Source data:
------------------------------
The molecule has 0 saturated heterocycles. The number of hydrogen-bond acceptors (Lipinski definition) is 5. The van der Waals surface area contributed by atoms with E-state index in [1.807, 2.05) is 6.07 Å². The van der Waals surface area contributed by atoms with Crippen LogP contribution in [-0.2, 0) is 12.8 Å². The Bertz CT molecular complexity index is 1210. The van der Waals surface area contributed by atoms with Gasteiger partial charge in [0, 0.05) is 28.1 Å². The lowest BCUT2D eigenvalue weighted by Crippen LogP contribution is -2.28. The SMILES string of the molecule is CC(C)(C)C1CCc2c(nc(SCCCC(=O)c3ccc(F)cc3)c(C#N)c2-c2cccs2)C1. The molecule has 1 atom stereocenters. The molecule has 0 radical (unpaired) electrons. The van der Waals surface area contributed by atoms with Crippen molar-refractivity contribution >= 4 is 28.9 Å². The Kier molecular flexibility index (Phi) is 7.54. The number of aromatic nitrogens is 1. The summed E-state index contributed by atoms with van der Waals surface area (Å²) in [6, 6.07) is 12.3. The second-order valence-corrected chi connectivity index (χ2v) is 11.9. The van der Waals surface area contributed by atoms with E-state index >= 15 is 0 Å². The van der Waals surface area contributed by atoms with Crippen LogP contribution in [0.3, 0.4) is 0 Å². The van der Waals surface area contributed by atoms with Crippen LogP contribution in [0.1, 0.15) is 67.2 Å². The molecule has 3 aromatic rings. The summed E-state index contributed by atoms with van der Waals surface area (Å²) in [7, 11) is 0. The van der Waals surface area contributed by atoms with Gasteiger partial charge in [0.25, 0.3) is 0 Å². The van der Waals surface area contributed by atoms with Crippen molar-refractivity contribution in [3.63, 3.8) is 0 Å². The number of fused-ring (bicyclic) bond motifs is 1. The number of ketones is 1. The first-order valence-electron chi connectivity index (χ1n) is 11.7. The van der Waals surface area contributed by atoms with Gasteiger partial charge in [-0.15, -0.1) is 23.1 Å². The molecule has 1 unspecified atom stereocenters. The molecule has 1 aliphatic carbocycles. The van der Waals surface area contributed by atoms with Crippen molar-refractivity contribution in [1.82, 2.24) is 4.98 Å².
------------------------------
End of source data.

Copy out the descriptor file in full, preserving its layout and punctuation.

The molecule has 0 saturated heterocycles. The number of hydrogen-bond acceptors (Lipinski definition) is 5. The van der Waals surface area contributed by atoms with E-state index in [1.807, 2.05) is 6.07 Å². The van der Waals surface area contributed by atoms with Crippen LogP contribution in [-0.2, 0) is 12.8 Å². The Bertz CT molecular complexity index is 1210. The van der Waals surface area contributed by atoms with Gasteiger partial charge in [0, 0.05) is 28.1 Å². The lowest BCUT2D eigenvalue weighted by Crippen LogP contribution is -2.28. The SMILES string of the molecule is CC(C)(C)C1CCc2c(nc(SCCCC(=O)c3ccc(F)cc3)c(C#N)c2-c2cccs2)C1. The molecule has 1 atom stereocenters. The molecule has 0 radical (unpaired) electrons. The van der Waals surface area contributed by atoms with Crippen molar-refractivity contribution >= 4 is 28.9 Å². The Kier molecular flexibility index (Phi) is 7.54. The number of aromatic nitrogens is 1. The summed E-state index contributed by atoms with van der Waals surface area (Å²) in [6, 6.07) is 12.3. The second-order valence-corrected chi connectivity index (χ2v) is 11.9. The van der Waals surface area contributed by atoms with E-state index >= 15 is 0 Å². The van der Waals surface area contributed by atoms with Crippen LogP contribution in [0.3, 0.4) is 0 Å². The van der Waals surface area contributed by atoms with Crippen LogP contribution in [0.1, 0.15) is 67.2 Å². The molecule has 3 aromatic rings. The summed E-state index contributed by atoms with van der Waals surface area (Å²) in [7, 11) is 0. The van der Waals surface area contributed by atoms with Gasteiger partial charge in [0.25, 0.3) is 0 Å². The van der Waals surface area contributed by atoms with Crippen molar-refractivity contribution in [3.63, 3.8) is 0 Å². The number of fused-ring (bicyclic) bond motifs is 1. The number of ketones is 1. The first-order valence-electron chi connectivity index (χ1n) is 11.7. The van der Waals surface area contributed by atoms with Gasteiger partial charge in [-0.15, -0.1) is 23.1 Å². The molecule has 1 unspecified atom stereocenters. The molecule has 1 aliphatic carbocycles. The van der Waals surface area contributed by atoms with Crippen molar-refractivity contribution in [1.82, 2.24) is 4.98 Å².